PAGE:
The whole point of speedball is to get away from the concept that paintball is emulating war. I know a lot more people play at our local speedball field and return than our woodsball field (mostly due to lack of advertising on the woodsball end, but I’m saying that they are NOT offended and they do find it fun).

    I like Speedball because it’s easier to build closer bonds with the people there, to form a team. When I go to a Woodsball field, everybody is moody and sullen, pretending it’s real war. I can understand, having a little conviction, but it’s not a good way to attract newbies. When I play speedball, I can walk around and chat with nearly anybody without feeling like they’re going to punch me in the face.

    In response to your “move towards milsim” comment, it’s mainly because they industry has pretty much reached it’s peak on the Speedball front. Whatever we have now is enough, even for the highest levels of competition. Why not bring that level of quality and efficiency to the woodsball world? Example being the TM7, with Mini based internals. Yes, it’s a great woodsball marker, but it’s a Mini at heart. Why not have something with Droid internals? Or DMs? Performance and functionality.

    I’m not saying Woodsball’s bad. I play woodsball too, and I enjoy it. But I wouldn’t like it if I didn’t have my teammates there to chat to, or newbies to help out. Gets very lonely.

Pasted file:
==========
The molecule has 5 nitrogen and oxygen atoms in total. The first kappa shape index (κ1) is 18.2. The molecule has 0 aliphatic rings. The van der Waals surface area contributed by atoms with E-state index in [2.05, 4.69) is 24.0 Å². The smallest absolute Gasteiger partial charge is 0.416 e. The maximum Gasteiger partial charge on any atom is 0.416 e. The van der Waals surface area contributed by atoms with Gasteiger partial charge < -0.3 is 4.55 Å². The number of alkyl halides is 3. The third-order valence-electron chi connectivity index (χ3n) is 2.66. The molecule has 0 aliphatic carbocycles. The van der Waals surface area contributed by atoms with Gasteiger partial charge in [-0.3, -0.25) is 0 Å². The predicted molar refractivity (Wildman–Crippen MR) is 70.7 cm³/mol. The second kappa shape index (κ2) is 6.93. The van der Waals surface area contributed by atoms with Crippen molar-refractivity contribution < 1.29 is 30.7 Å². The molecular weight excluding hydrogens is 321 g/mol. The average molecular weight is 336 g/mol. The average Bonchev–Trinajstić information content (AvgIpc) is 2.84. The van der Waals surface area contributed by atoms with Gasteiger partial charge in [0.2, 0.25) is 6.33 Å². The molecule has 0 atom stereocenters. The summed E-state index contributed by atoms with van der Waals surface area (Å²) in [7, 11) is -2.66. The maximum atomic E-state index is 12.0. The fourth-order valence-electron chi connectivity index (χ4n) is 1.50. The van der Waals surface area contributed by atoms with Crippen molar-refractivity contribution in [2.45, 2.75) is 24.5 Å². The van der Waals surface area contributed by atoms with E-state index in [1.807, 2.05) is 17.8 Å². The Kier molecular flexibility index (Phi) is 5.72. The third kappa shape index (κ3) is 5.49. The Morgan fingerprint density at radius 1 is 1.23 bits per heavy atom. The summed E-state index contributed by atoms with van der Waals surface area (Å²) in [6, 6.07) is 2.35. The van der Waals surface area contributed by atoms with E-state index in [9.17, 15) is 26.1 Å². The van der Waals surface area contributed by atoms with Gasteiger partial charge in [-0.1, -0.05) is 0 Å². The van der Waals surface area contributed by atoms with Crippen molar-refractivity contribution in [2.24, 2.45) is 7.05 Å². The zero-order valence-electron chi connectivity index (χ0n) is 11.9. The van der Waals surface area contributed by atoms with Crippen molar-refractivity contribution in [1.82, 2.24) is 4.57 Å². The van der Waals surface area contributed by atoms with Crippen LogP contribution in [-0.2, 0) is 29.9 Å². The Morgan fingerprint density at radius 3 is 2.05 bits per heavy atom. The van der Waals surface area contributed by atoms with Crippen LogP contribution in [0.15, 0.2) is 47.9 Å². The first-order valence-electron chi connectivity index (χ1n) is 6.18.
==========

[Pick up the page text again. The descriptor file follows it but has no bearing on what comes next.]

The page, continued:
5. Pot, Kettle.
    Nice write up, but let’s not deny that the entire hobby (or sport, lol) of paintball is ridiculous.
    Grown men in camo or hotpink chasing each other around in the woods or on the airball field is never going to be taken seriously by the majority of non-players.
    As long as they are laughing and not legislating, it’s all good.

  6. OMG!

    You are so right. It is just like real war. Something must be done.

    Think about the children!

    All joking aside however. I have had a real gun drawn on me by a local cop because he couldn’t tell a red anodized shocker for a 45. And there was a time when my teammate got questioned by the FBI for making copies of a map of hell survivors with “white house” , “dead zone”, “plane crash” and “Area 51″ labeled on it. Though in the FBI’s defense, it was only 2 weeks after 9/11. The point is that there is some ways in which the military nature of our game can come in conflict with the PC world. It is best to acknowledge and accept them rather than change or ignore them.

  7. Reiner – I’m not speaking for Baca here – he’s fully capable of doing that himself. But I am speaking for 68Caliber when I say that we encourage the expression of all points of view.

  8. Well this article might make you unpopular with a lot of people.

    Good for you. As unpopular as it may be, I agree with you.